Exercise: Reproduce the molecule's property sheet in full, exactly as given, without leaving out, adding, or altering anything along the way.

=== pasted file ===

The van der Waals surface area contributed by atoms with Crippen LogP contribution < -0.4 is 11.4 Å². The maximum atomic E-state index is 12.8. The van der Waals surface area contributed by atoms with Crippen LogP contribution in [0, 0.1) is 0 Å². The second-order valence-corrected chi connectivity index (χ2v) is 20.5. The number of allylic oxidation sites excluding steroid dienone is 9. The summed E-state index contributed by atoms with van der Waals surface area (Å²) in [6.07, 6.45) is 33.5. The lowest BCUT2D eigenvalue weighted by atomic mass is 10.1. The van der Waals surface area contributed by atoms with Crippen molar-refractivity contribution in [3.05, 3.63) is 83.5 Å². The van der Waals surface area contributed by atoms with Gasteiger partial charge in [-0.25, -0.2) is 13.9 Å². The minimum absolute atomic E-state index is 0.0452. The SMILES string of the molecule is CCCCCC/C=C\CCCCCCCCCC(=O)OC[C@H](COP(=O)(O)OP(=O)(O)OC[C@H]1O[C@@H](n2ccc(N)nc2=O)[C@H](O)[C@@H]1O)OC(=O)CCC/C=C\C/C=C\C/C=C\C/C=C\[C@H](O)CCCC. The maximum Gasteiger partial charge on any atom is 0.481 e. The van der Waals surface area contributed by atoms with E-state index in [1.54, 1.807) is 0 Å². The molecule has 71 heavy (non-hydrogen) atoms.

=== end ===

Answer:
The van der Waals surface area contributed by atoms with Crippen LogP contribution < -0.4 is 11.4 Å². The maximum atomic E-state index is 12.8. The van der Waals surface area contributed by atoms with Crippen LogP contribution in [0, 0.1) is 0 Å². The second-order valence-corrected chi connectivity index (χ2v) is 20.5. The number of allylic oxidation sites excluding steroid dienone is 9. The summed E-state index contributed by atoms with van der Waals surface area (Å²) in [6.07, 6.45) is 33.5. The lowest BCUT2D eigenvalue weighted by atomic mass is 10.1. The van der Waals surface area contributed by atoms with Crippen molar-refractivity contribution in [3.05, 3.63) is 83.5 Å². The van der Waals surface area contributed by atoms with Gasteiger partial charge in [-0.25, -0.2) is 13.9 Å². The minimum absolute atomic E-state index is 0.0452. The SMILES string of the molecule is CCCCCC/C=C\CCCCCCCCCC(=O)OC[C@H](COP(=O)(O)OP(=O)(O)OC[C@H]1O[C@@H](n2ccc(N)nc2=O)[C@H](O)[C@@H]1O)OC(=O)CCC/C=C\C/C=C\C/C=C\C/C=C\[C@H](O)CCCC. The maximum Gasteiger partial charge on any atom is 0.481 e. The van der Waals surface area contributed by atoms with E-state index in [1.54, 1.807) is 0 Å². The molecule has 71 heavy (non-hydrogen) atoms.